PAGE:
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FHA "Reform" and Bad Reporting



March 10, 2008 – Comments (4)

typical story.

Taxpayer dollars don't directly support the FHA loan insurance program - the premiums paid by homeowners with FHA loans do. But taxpayers could end up footing the bill if too many FHA loans go south.

Oh really?

Try this on for size, straight from the CBO.

 FHA home loan guarantees are unusual among federal credit programs in that they are generally estimated to produce net income for the government, rather than net costs. That is, the value of collections from guarantee fees is expected to exceed the value of outlays from defaults. The projected gain to the government from those guarantees during the 1992-2002 period was about 2.5 percent of the dollar volume of loans guaranteed. Actual program performance, however, has fallen short of expectations. Credit subsidy reestimates for guaranteed mortgages disbursed during that period reduced the expected gain to the government by about 0.5 percent of the total dollar volume. On nearly $900 billion in guaranteed loans, that downward revision amounts to more than $4 billion in anticipated net collections that are no longer expected.

Yeah, and that's from 2003. And it's before they added these crummy borrowers jacked up on big loans with almost zero equity (the new rules).

4 Comments – Post Your Own

#1) On March 10, 2008 at 4:43 PM, cabuilderboy (80.39) wrote:

You have to remember, FHA loans practically went away, when the sub-prime and Alt-A programs became the norm during 2003-2006. While you are right, I don't think the exposure is as bad as you may believe. FHA loans are now coming back, as they are the only real viable low down product out there.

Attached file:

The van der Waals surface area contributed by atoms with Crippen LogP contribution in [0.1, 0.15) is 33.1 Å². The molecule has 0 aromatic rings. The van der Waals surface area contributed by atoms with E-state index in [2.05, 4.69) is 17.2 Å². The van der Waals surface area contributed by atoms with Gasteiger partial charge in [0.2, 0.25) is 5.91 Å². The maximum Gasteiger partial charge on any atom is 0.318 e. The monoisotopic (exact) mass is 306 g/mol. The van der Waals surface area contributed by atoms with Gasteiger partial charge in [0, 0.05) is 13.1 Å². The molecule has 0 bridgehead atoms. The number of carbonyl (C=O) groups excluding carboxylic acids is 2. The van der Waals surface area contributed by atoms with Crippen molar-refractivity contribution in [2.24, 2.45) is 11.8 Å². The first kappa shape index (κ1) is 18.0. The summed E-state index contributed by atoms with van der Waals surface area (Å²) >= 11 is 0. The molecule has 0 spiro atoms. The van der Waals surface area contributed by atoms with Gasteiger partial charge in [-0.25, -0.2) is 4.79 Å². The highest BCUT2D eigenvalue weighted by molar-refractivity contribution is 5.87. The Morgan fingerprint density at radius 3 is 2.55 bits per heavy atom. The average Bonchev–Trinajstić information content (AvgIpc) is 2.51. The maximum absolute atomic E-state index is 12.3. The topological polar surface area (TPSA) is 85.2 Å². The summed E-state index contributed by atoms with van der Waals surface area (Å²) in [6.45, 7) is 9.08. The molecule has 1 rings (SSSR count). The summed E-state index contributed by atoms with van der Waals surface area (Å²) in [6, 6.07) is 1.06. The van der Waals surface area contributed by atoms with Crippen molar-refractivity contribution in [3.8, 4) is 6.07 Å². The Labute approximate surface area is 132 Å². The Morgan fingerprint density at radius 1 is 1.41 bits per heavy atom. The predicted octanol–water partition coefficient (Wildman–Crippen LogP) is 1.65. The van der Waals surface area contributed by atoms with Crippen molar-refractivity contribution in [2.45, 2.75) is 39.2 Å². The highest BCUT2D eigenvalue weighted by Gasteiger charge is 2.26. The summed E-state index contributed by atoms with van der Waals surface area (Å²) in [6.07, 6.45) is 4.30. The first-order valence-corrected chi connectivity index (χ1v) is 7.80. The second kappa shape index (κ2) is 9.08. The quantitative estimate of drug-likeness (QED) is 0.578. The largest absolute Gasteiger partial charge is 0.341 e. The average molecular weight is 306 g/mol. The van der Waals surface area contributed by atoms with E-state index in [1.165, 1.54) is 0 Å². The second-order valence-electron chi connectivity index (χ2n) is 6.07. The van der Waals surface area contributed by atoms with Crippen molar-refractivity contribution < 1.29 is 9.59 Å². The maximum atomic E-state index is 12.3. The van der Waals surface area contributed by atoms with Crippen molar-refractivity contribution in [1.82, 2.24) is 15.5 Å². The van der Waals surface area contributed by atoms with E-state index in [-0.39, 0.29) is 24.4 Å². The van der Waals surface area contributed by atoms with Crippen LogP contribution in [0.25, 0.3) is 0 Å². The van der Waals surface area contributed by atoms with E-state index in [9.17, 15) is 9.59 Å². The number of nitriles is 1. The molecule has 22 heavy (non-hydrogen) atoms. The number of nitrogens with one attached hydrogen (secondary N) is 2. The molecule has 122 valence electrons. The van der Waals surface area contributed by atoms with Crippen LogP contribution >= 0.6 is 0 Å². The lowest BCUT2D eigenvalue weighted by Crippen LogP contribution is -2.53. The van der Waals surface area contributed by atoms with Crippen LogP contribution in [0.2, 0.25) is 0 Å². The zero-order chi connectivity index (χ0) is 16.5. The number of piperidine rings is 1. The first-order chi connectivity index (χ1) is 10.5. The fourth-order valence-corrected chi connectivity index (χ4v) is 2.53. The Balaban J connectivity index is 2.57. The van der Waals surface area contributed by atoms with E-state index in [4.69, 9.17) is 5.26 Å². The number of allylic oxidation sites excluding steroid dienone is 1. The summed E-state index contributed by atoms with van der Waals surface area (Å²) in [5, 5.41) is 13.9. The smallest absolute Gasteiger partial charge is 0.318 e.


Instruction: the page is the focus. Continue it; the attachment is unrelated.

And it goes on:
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#2) On March 10, 2008 at 6:11 PM, TMFBent (99.31) wrote:

My problem isn't that they're coming back, it's that short-sighted politicians looking to get their A$$ets out of a bind are expanding the program beyond its mandate (low and moderate income housing) and all logic. Now, they want to let people use the FHA process to get houses into the $700K mark, and to let people use ZERO money down.

That will only ensure that people walk away from these loans, as they'll have no equity worth preserving. That, in turn, will mean FHA loans, which were going worse than expected in 2003, are probably worse than that now, will be absolutely ludicrous in the future.

That, of course, doesn't matter to the politicians pushing this plan. They only care about making sure their sorry butts are in the photo op so they can claim they did something to "fix the subprime crisis." What it will mean is more public bailout money, failed attempts to prop up prices. It will ultimately just be a waste of time.

My kingdom for a politician brave enough to look America in the eye and say, "You paid too much or your houses. Now they're dropping in price. Deal with it."


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#3) On March 10, 2008 at 6:15 PM, AnomaLee (28.79) wrote:

Hey, I'm not the only one posting Congressional Budget Office reports...

We're already going to back the bills of mortgages, and the problem facing the FHA, GSE's (Fannie & Freddie), and taxpayers is that a lot of people in high places want these programs expanded to protect hundreds of thousands(~million plus) from losing their home. Thus, backing both the irresponsible lender & borrower with your tax dollars.

It's the only scenario(trump card) I can see that would restore liquidity to levels that would satisfy the market and move it higher and encourage the financials to lend money...

Besides, it's election year:
    Why not try and buy your vote with your money? 

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#4) On March 11, 2008 at 3:15 AM, FleaBagger (27.46) wrote:

I've set my C-Span alarm (not a real thing) to wake me when someone with integrity runs for major political office. I had to hit the snooze button on Ron Paul because he lost the primary before my state got a chance to vote.

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